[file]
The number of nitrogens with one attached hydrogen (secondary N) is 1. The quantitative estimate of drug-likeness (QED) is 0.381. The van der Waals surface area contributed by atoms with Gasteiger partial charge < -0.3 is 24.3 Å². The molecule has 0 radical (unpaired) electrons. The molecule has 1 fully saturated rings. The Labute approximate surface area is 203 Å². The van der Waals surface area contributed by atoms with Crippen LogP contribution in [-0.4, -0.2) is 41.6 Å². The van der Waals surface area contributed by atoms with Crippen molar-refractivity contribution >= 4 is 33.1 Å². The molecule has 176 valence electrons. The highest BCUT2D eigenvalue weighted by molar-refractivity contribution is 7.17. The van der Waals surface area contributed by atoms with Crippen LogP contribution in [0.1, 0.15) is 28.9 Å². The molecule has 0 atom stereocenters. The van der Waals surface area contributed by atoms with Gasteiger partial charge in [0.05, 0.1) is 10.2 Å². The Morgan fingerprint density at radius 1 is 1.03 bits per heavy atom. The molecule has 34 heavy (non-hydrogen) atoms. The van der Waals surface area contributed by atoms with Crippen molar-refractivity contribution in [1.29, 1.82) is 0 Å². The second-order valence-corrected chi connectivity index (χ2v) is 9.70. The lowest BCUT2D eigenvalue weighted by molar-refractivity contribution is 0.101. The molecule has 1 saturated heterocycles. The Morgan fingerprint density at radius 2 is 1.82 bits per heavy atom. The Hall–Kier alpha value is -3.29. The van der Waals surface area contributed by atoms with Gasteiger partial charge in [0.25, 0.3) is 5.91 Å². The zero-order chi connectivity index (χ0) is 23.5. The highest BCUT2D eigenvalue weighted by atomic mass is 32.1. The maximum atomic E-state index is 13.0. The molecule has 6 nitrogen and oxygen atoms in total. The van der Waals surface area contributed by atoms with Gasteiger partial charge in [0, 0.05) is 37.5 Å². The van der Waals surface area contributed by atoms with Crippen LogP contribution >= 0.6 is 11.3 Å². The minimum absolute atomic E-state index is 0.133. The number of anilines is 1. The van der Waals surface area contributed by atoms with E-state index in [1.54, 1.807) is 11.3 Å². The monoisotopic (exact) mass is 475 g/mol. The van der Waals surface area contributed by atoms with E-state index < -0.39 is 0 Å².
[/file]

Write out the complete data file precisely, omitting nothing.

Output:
The number of nitrogens with one attached hydrogen (secondary N) is 1. The quantitative estimate of drug-likeness (QED) is 0.381. The van der Waals surface area contributed by atoms with Gasteiger partial charge < -0.3 is 24.3 Å². The molecule has 0 radical (unpaired) electrons. The molecule has 1 fully saturated rings. The Labute approximate surface area is 203 Å². The van der Waals surface area contributed by atoms with Crippen LogP contribution in [-0.4, -0.2) is 41.6 Å². The van der Waals surface area contributed by atoms with Crippen molar-refractivity contribution >= 4 is 33.1 Å². The molecule has 176 valence electrons. The highest BCUT2D eigenvalue weighted by molar-refractivity contribution is 7.17. The van der Waals surface area contributed by atoms with Crippen LogP contribution in [0.1, 0.15) is 28.9 Å². The molecule has 0 atom stereocenters. The van der Waals surface area contributed by atoms with Gasteiger partial charge in [0.05, 0.1) is 10.2 Å². The Morgan fingerprint density at radius 1 is 1.03 bits per heavy atom. The molecule has 34 heavy (non-hydrogen) atoms. The van der Waals surface area contributed by atoms with Crippen molar-refractivity contribution in [1.29, 1.82) is 0 Å². The second-order valence-corrected chi connectivity index (χ2v) is 9.70. The lowest BCUT2D eigenvalue weighted by molar-refractivity contribution is 0.101. The molecule has 1 saturated heterocycles. The Morgan fingerprint density at radius 2 is 1.82 bits per heavy atom. The Hall–Kier alpha value is -3.29. The van der Waals surface area contributed by atoms with Gasteiger partial charge in [0.25, 0.3) is 5.91 Å². The zero-order chi connectivity index (χ0) is 23.5. The highest BCUT2D eigenvalue weighted by atomic mass is 32.1. The maximum atomic E-state index is 13.0. The molecule has 6 nitrogen and oxygen atoms in total. The van der Waals surface area contributed by atoms with Gasteiger partial charge in [0, 0.05) is 37.5 Å². The van der Waals surface area contributed by atoms with Crippen LogP contribution >= 0.6 is 11.3 Å². The minimum absolute atomic E-state index is 0.133. The number of anilines is 1. The van der Waals surface area contributed by atoms with E-state index in [1.54, 1.807) is 11.3 Å². The monoisotopic (exact) mass is 475 g/mol. The van der Waals surface area contributed by atoms with E-state index < -0.39 is 0 Å².